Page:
The U.S. Food and Drug Administration is warning that common blood tests used to screen pregnant women for signs of genetic abnormalities in their pre-born babies run the risk of giving false results.

On Tuesday, the FDA put out a safety communication advising expecting parents that genetic non-invasive prenatal screening tests, sometimes called non-invasive prenatal testing or tests, or NIPTs, have not been authorized or approved by the agency. The agency said that women have chosen to kill their unborn children based on the results of these tests, which run the risk of false-positives.

NIPTs are blood tests done to screen an unborn child for genetic conditions that could result in that child being born with serious health problems. The FDA warns that the accuracy and performance of these widely used tests has not been evaluated by regulators and that false results could lead parents to believe their unborn babies have a genetic disorder when they do not.

“The FDA is aware of reports that patients and health care providers have made critical health care decisions based on results from these screening tests alone and without additional confirmatory testing,” the agency said. “Specifically, pregnant people have ended pregnancies based only on the results of NIPS tests.”

The FDA strongly emphasized that there is a distinction between screening, which evaluates the risk of a child having certain genetic abnormalities, and diagnosis, which confirms or rules out disease.

“Without confirming the results with a diagnostic test, there is no way to know whether the fetus actually had the genetic abnormality reported by the screening test,” the FDA said, adding that there have been cases where a follow-up diagnostic test after a positive screening test found that the unborn child was actually healthy.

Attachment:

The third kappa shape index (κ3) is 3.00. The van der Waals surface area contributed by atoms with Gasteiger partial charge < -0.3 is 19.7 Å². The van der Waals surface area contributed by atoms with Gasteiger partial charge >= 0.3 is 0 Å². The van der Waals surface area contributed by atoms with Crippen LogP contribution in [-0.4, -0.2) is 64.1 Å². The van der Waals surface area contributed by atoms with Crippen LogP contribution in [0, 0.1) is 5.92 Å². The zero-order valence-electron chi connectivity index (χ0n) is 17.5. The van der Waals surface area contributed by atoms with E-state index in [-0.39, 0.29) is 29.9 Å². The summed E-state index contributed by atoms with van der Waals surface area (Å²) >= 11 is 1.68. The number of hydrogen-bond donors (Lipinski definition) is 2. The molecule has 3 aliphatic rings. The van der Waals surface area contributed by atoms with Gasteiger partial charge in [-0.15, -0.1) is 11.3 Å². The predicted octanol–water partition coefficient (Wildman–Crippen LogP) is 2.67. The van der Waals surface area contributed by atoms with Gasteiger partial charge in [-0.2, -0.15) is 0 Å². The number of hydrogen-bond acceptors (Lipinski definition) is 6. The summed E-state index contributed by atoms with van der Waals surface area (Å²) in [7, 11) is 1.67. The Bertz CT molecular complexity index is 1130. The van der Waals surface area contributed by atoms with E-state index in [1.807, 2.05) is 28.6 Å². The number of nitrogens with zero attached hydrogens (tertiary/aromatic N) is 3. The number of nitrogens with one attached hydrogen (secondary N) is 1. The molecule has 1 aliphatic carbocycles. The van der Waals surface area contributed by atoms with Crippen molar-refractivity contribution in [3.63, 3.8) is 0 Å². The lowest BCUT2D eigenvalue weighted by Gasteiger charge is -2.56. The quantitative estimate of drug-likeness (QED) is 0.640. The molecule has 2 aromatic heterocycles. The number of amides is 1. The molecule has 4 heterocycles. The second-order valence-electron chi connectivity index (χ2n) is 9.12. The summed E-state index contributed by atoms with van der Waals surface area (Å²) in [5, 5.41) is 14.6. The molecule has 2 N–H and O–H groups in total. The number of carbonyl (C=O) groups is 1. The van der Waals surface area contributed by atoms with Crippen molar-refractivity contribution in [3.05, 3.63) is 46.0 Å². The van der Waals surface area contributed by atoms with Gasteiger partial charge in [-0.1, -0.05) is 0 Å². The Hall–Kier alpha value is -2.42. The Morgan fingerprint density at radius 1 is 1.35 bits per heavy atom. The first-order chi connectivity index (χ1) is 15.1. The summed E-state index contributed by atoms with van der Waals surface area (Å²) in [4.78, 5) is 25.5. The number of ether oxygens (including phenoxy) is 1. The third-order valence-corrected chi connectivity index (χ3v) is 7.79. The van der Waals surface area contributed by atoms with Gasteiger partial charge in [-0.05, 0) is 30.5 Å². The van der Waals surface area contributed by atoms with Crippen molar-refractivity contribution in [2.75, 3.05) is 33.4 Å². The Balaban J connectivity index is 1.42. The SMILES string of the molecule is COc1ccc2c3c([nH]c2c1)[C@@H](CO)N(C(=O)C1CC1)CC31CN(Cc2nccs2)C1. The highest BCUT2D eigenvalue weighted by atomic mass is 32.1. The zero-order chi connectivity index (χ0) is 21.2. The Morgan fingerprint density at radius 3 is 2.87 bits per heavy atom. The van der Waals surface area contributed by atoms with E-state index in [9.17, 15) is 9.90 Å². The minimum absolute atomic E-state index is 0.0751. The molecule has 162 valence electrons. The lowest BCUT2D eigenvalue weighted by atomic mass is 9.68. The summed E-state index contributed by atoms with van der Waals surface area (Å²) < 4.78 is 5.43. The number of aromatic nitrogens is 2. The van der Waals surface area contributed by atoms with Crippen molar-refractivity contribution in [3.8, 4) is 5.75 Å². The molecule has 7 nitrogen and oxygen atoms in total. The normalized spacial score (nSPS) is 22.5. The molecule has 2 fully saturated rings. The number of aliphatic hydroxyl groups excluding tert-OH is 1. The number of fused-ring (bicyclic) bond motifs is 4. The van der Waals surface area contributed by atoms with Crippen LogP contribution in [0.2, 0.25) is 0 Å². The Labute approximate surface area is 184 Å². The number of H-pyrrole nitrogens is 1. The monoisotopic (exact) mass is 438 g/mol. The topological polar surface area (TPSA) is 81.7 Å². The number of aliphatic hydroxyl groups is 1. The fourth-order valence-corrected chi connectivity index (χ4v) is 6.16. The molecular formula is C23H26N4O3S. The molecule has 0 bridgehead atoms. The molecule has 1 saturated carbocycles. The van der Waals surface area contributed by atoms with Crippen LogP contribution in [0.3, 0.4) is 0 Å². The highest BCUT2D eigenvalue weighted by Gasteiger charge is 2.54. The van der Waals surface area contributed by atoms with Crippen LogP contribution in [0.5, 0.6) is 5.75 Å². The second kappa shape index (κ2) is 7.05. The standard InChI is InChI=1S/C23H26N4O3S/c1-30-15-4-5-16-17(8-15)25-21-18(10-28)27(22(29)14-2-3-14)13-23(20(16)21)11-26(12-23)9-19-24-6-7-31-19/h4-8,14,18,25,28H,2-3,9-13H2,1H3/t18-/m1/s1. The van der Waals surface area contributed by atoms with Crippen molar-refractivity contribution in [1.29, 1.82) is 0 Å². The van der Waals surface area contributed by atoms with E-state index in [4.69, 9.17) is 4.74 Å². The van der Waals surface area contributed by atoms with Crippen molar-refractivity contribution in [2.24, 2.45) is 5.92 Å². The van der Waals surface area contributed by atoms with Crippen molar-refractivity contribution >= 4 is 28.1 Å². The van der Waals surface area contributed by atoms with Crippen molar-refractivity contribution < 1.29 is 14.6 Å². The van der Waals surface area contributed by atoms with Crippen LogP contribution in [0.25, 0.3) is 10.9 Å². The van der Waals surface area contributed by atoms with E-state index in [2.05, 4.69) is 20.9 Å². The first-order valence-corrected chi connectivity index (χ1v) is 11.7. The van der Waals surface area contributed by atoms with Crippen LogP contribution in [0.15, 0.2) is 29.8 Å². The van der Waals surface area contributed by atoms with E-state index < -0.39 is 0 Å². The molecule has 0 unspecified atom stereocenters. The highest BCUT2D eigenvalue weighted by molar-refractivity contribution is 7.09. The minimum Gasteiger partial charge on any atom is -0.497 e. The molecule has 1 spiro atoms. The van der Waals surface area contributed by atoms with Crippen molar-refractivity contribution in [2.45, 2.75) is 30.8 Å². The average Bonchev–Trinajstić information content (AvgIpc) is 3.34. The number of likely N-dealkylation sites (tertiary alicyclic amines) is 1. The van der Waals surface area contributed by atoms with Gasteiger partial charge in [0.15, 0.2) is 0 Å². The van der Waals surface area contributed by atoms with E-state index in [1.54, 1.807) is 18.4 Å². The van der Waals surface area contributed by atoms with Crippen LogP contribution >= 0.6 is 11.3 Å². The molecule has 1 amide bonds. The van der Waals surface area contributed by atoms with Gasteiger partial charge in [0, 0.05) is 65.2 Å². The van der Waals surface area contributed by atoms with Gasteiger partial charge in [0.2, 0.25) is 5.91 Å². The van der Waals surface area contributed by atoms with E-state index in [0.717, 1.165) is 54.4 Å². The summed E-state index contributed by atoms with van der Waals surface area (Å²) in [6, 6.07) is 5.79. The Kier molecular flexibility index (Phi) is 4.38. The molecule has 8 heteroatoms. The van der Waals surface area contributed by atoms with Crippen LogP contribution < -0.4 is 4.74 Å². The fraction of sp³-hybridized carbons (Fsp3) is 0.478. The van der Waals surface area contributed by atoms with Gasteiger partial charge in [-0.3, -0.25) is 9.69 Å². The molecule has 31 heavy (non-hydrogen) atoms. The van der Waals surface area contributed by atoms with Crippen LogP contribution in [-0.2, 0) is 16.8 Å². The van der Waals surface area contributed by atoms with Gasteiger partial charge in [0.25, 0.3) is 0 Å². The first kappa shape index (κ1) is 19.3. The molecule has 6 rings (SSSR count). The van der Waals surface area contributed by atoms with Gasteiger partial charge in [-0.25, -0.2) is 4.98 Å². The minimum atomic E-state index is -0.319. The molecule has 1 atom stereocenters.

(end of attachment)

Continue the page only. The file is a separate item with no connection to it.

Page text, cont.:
Prenatal screening tests available today are categorized as laboratory developed tests, which are not subject to review by the FDA. The New York Times reported in January that more than a third of pregnant women in America have sought the services of NIPT providers. The report revealed that as many as 80% of the screening results for rare genetic conditions were false positives, which led some women to consider seeking abortions when they had healthy babies.

The FDA said that companies offering prenatal screening market the tests as “reliable” and “highly accurate” so that expecting parents can have “peace of mind.” But these claims are not based in “sound science,” Dr. Jeff Shuren, director of the FDA’s Center for Devices and Radiological Health, said in a statement.

“Without proper understanding of how these tests should be used, people may make inappropriate health care decisions regarding their pregnancy. We strongly urge patients to discuss the benefits and risks of these tests with a genetic counselor or other health care provider prior to making decisions based on the results of these tests,” he said.

Congress is working with the FDA on bipartisan legislation that would give the agency regulatory power over the safety and efficacy of genetic testing and also over how the tests are marketed to patients.

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